Bill To Prevent Ranked Choice Voting Earns Cosponsors in Both Chambers
By Daniel Stefanski |
Ranked Choice Voting (RCV) has the attention of national and local Republicans – especially as a group may be forming to push this voting reform measure onto the 2024 Arizona ballot to affect future elections.
After the Republican National Committee (RNC) voted last week to oppose RCV, Arizona Representative Austin Smith, who is a freshman member of the legislature and the Arizona Freedom Caucus, introduced HB2552 to prohibit RCV in the Grand Canyon State.
Ranked Choice Voting is most prominently featured in Alaska, where voters rank their preferences in each election until one candidate receives more than 50% of the vote. If RCV were to be successfully pushed by special interest groups in the 2024 election, Arizona’s primary and general elections would be effectively eliminated in favor of this new progressive system.
According to the Pew Research Center, “62 jurisdictions nationwide have adopted the voting method” – and more are on the way in the near future, including the attempt to airdrop it into Arizona.
Representative Smith posted on his Twitter account this week that his legislation had “support from a majority of the Republican caucus in both the Arizona House and Senate.”
Smith does not appear to be wrong about that. The bill has garnered 38 cosponsors from both legislative chambers.
The bill also appears to be destined for a quick vote as it has already received a first and second read in the Arizona House in its first week of existence.
RCV has long been a target of Representative Smith. Soon after Smith won his general election contest in November 2022, he tweeted that “We can never allow rank choice voting to happen in Arizona.”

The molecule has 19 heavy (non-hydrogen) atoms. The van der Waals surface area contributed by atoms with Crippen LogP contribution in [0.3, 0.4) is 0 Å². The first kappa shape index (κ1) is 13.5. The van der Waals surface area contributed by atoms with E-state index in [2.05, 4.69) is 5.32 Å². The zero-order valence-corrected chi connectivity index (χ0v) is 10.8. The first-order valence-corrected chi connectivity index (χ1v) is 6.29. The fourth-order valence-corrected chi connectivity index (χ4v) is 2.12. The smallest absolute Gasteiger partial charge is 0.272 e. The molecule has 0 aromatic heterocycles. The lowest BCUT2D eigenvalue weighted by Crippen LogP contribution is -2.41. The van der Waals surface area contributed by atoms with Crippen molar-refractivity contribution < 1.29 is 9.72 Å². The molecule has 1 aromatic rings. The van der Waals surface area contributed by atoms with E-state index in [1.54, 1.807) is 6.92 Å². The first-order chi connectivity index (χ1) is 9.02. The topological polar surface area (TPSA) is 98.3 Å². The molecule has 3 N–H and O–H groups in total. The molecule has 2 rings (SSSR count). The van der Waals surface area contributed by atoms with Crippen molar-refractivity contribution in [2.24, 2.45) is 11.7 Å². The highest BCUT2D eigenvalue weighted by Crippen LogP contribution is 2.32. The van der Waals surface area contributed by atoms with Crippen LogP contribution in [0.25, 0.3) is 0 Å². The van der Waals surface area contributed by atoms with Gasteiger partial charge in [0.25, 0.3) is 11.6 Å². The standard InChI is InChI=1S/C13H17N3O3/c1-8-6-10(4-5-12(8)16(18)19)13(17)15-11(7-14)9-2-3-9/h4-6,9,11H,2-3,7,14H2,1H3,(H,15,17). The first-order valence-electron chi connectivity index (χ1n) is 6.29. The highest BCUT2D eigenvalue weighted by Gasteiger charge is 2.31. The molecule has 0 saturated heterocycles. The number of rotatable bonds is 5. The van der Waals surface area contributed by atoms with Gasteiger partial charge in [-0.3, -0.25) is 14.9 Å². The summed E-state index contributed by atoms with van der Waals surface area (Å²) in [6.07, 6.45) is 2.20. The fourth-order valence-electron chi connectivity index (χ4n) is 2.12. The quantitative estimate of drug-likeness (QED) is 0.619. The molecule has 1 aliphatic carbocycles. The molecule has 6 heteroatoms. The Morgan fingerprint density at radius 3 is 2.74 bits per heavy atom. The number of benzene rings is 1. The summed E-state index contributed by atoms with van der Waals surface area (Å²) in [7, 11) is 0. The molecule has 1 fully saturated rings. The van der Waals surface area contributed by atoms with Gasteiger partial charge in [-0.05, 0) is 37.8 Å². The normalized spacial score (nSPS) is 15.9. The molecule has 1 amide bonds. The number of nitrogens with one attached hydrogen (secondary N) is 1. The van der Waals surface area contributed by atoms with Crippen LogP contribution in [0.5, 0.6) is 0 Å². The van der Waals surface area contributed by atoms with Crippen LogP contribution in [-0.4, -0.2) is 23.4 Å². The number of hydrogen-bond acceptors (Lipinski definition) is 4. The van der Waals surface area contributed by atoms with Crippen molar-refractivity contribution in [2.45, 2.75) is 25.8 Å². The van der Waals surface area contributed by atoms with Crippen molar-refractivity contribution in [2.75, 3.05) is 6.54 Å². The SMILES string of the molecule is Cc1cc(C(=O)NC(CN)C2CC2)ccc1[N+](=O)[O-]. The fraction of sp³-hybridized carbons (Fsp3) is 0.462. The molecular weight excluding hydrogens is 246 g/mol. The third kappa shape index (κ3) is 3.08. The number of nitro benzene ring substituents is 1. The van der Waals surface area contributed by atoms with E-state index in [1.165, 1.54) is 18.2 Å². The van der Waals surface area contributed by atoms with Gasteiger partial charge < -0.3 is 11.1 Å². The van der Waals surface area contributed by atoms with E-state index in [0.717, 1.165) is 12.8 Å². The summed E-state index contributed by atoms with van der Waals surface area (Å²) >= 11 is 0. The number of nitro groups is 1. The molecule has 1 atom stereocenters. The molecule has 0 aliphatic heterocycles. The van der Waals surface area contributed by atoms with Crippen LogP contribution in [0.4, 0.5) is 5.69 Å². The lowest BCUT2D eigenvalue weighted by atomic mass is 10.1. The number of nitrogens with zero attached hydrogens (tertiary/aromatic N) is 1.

In an exclusive interview with AZ Free News, Representative Smith explained why he introduced this legislation:
“I introduced HB 2552 with a majority of Republican lawmakers of all stripes because we’ve seen in the test run with RCV that it doesn’t work. It actually deepens problems with elections. It hurts voters and makes the process of tallying even harder. We shouldn’t make the process of vote tallying even harder for election workers and sow distrust in the process even more.”
Representative Smith’s bill has been met with tremendous applause from many people around Arizona and nationally, including two former elections officials in the state, David Romney (Election Services Division of the Arizona Secretary of State’s office) and Jen Wright (Assistant Attorney General and head of the Election Integrity Unit).
Should this legislation pass the Arizona Senate and House, it remains to be seen whether it would be signed into law by Democrat Governor Katie Hobbs, who has promised to use her veto stamp on bills she believes are partisan in nature.
This potential uncertainty if and when the legislation reaches the Ninth Floor won’t stop Representative Smith, however, from seeing his bill across the legislative finish line. Smith told AZ Free News, “It’s important for the legislature to show Arizona citizens that Republicans are going on the offensive to prevent bad policies from hurting Arizona’s elections. The best defense is a good offense, and my bill does just that.”
Daniel Stefanski is a reporter for AZ Free News. You can send him news tips using this link.